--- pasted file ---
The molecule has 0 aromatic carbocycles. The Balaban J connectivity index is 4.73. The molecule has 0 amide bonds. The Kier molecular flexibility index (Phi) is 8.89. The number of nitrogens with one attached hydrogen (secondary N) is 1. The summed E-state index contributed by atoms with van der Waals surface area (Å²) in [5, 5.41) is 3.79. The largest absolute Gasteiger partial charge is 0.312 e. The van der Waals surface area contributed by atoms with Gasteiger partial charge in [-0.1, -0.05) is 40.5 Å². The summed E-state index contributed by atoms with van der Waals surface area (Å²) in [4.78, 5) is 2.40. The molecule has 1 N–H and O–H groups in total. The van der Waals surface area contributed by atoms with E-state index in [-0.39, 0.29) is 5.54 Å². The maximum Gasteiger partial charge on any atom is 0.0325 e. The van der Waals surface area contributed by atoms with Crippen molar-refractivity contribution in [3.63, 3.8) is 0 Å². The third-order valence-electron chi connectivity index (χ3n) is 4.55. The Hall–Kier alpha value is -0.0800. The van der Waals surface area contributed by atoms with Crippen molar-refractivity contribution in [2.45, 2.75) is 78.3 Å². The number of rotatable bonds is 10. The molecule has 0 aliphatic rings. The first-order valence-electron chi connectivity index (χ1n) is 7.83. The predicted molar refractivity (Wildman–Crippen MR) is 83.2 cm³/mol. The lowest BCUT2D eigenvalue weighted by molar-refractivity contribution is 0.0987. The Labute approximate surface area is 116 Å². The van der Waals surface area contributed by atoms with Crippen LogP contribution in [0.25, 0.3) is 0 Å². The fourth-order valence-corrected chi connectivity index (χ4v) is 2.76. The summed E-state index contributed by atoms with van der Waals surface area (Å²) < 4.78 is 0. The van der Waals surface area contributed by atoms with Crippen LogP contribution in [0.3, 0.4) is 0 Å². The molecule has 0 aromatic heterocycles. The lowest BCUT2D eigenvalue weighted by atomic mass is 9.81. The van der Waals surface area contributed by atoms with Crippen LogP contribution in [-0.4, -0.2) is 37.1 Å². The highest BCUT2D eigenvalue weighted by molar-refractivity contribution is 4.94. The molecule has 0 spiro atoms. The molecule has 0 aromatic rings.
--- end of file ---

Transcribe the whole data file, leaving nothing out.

The molecule has 0 aromatic carbocycles. The Balaban J connectivity index is 4.73. The molecule has 0 amide bonds. The Kier molecular flexibility index (Phi) is 8.89. The number of nitrogens with one attached hydrogen (secondary N) is 1. The summed E-state index contributed by atoms with van der Waals surface area (Å²) in [5, 5.41) is 3.79. The largest absolute Gasteiger partial charge is 0.312 e. The van der Waals surface area contributed by atoms with Gasteiger partial charge in [-0.1, -0.05) is 40.5 Å². The summed E-state index contributed by atoms with van der Waals surface area (Å²) in [4.78, 5) is 2.40. The molecule has 1 N–H and O–H groups in total. The van der Waals surface area contributed by atoms with E-state index in [-0.39, 0.29) is 5.54 Å². The maximum Gasteiger partial charge on any atom is 0.0325 e. The van der Waals surface area contributed by atoms with Crippen molar-refractivity contribution in [3.63, 3.8) is 0 Å². The third-order valence-electron chi connectivity index (χ3n) is 4.55. The Hall–Kier alpha value is -0.0800. The van der Waals surface area contributed by atoms with Crippen molar-refractivity contribution in [2.45, 2.75) is 78.3 Å². The number of rotatable bonds is 10. The molecule has 0 aliphatic rings. The first-order valence-electron chi connectivity index (χ1n) is 7.83. The predicted molar refractivity (Wildman–Crippen MR) is 83.2 cm³/mol. The lowest BCUT2D eigenvalue weighted by molar-refractivity contribution is 0.0987. The Labute approximate surface area is 116 Å². The van der Waals surface area contributed by atoms with Crippen LogP contribution in [0.25, 0.3) is 0 Å². The fourth-order valence-corrected chi connectivity index (χ4v) is 2.76. The summed E-state index contributed by atoms with van der Waals surface area (Å²) < 4.78 is 0. The van der Waals surface area contributed by atoms with Crippen LogP contribution in [0.3, 0.4) is 0 Å². The molecule has 0 aromatic heterocycles. The lowest BCUT2D eigenvalue weighted by atomic mass is 9.81. The van der Waals surface area contributed by atoms with Crippen LogP contribution in [-0.4, -0.2) is 37.1 Å². The highest BCUT2D eigenvalue weighted by molar-refractivity contribution is 4.94. The molecule has 0 spiro atoms. The molecule has 0 aromatic rings.